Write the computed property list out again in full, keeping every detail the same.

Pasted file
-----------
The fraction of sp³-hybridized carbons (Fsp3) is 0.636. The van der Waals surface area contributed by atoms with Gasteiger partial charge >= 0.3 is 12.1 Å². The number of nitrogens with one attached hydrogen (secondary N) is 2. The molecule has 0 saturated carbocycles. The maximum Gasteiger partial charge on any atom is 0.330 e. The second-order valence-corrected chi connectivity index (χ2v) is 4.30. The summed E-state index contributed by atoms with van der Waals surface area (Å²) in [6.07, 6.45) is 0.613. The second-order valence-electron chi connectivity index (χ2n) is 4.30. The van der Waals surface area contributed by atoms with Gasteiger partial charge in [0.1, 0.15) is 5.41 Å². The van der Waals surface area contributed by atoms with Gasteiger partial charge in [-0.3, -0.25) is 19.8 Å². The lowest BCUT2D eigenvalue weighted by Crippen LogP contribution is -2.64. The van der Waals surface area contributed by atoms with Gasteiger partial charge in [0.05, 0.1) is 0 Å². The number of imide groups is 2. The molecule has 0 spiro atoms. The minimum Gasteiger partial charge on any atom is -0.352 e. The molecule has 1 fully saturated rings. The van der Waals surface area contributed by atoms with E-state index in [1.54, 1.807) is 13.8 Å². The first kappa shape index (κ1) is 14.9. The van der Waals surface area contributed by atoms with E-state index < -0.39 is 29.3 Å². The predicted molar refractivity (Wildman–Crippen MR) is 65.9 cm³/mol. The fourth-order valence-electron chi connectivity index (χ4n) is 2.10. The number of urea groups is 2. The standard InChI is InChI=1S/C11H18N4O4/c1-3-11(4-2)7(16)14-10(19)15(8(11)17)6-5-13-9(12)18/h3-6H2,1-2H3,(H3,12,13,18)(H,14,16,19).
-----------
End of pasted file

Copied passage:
The fraction of sp³-hybridized carbons (Fsp3) is 0.636. The van der Waals surface area contributed by atoms with Gasteiger partial charge >= 0.3 is 12.1 Å². The number of nitrogens with one attached hydrogen (secondary N) is 2. The molecule has 0 saturated carbocycles. The maximum Gasteiger partial charge on any atom is 0.330 e. The second-order valence-corrected chi connectivity index (χ2v) is 4.30. The summed E-state index contributed by atoms with van der Waals surface area (Å²) in [6.07, 6.45) is 0.613. The second-order valence-electron chi connectivity index (χ2n) is 4.30. The van der Waals surface area contributed by atoms with Gasteiger partial charge in [0.1, 0.15) is 5.41 Å². The van der Waals surface area contributed by atoms with Gasteiger partial charge in [-0.3, -0.25) is 19.8 Å². The lowest BCUT2D eigenvalue weighted by Crippen LogP contribution is -2.64. The van der Waals surface area contributed by atoms with Gasteiger partial charge in [0.05, 0.1) is 0 Å². The number of imide groups is 2. The molecule has 0 spiro atoms. The minimum Gasteiger partial charge on any atom is -0.352 e. The molecule has 1 fully saturated rings. The van der Waals surface area contributed by atoms with E-state index in [1.54, 1.807) is 13.8 Å². The first kappa shape index (κ1) is 14.9. The van der Waals surface area contributed by atoms with E-state index < -0.39 is 29.3 Å². The predicted molar refractivity (Wildman–Crippen MR) is 65.9 cm³/mol. The fourth-order valence-electron chi connectivity index (χ4n) is 2.10. The number of urea groups is 2. The standard InChI is InChI=1S/C11H18N4O4/c1-3-11(4-2)7(16)14-10(19)15(8(11)17)6-5-13-9(12)18/h3-6H2,1-2H3,(H3,12,13,18)(H,14,16,19).